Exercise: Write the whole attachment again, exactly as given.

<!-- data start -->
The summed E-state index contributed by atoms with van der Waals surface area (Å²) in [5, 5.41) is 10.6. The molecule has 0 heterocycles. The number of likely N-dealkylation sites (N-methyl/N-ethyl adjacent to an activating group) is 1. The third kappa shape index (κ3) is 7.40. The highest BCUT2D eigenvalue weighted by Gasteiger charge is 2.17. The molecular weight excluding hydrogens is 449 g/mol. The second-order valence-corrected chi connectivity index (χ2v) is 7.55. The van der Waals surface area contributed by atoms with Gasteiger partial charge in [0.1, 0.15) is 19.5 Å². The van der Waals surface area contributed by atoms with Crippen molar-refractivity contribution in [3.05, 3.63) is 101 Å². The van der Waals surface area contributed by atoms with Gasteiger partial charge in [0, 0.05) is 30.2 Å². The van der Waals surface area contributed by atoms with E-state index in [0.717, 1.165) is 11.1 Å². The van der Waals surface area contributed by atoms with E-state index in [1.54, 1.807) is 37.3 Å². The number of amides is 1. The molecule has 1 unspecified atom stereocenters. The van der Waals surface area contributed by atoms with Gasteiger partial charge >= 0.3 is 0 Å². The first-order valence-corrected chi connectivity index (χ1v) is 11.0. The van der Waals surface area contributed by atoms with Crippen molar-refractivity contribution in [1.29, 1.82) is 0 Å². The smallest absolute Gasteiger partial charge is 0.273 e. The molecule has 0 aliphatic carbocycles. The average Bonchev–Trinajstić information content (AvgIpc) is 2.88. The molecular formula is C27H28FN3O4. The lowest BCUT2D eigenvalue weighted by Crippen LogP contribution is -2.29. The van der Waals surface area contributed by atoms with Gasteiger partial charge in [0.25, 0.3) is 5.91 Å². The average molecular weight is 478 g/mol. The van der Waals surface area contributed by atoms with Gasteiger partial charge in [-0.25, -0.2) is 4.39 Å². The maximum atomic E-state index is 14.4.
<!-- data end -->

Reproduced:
The summed E-state index contributed by atoms with van der Waals surface area (Å²) in [5, 5.41) is 10.6. The molecule has 0 heterocycles. The number of likely N-dealkylation sites (N-methyl/N-ethyl adjacent to an activating group) is 1. The third kappa shape index (κ3) is 7.40. The highest BCUT2D eigenvalue weighted by Gasteiger charge is 2.17. The molecular weight excluding hydrogens is 449 g/mol. The second-order valence-corrected chi connectivity index (χ2v) is 7.55. The van der Waals surface area contributed by atoms with Gasteiger partial charge in [0.1, 0.15) is 19.5 Å². The van der Waals surface area contributed by atoms with Crippen molar-refractivity contribution in [3.05, 3.63) is 101 Å². The van der Waals surface area contributed by atoms with Gasteiger partial charge in [0, 0.05) is 30.2 Å². The van der Waals surface area contributed by atoms with E-state index in [0.717, 1.165) is 11.1 Å². The van der Waals surface area contributed by atoms with E-state index in [1.54, 1.807) is 37.3 Å². The number of amides is 1. The molecule has 1 unspecified atom stereocenters. The van der Waals surface area contributed by atoms with Gasteiger partial charge >= 0.3 is 0 Å². The first-order valence-corrected chi connectivity index (χ1v) is 11.0. The van der Waals surface area contributed by atoms with Crippen molar-refractivity contribution in [1.29, 1.82) is 0 Å². The smallest absolute Gasteiger partial charge is 0.273 e. The molecule has 0 aliphatic carbocycles. The average Bonchev–Trinajstić information content (AvgIpc) is 2.88. The molecular formula is C27H28FN3O4. The lowest BCUT2D eigenvalue weighted by Crippen LogP contribution is -2.29. The van der Waals surface area contributed by atoms with Gasteiger partial charge in [0.25, 0.3) is 5.91 Å². The average molecular weight is 478 g/mol. The van der Waals surface area contributed by atoms with Gasteiger partial charge in [-0.25, -0.2) is 4.39 Å². The maximum atomic E-state index is 14.4.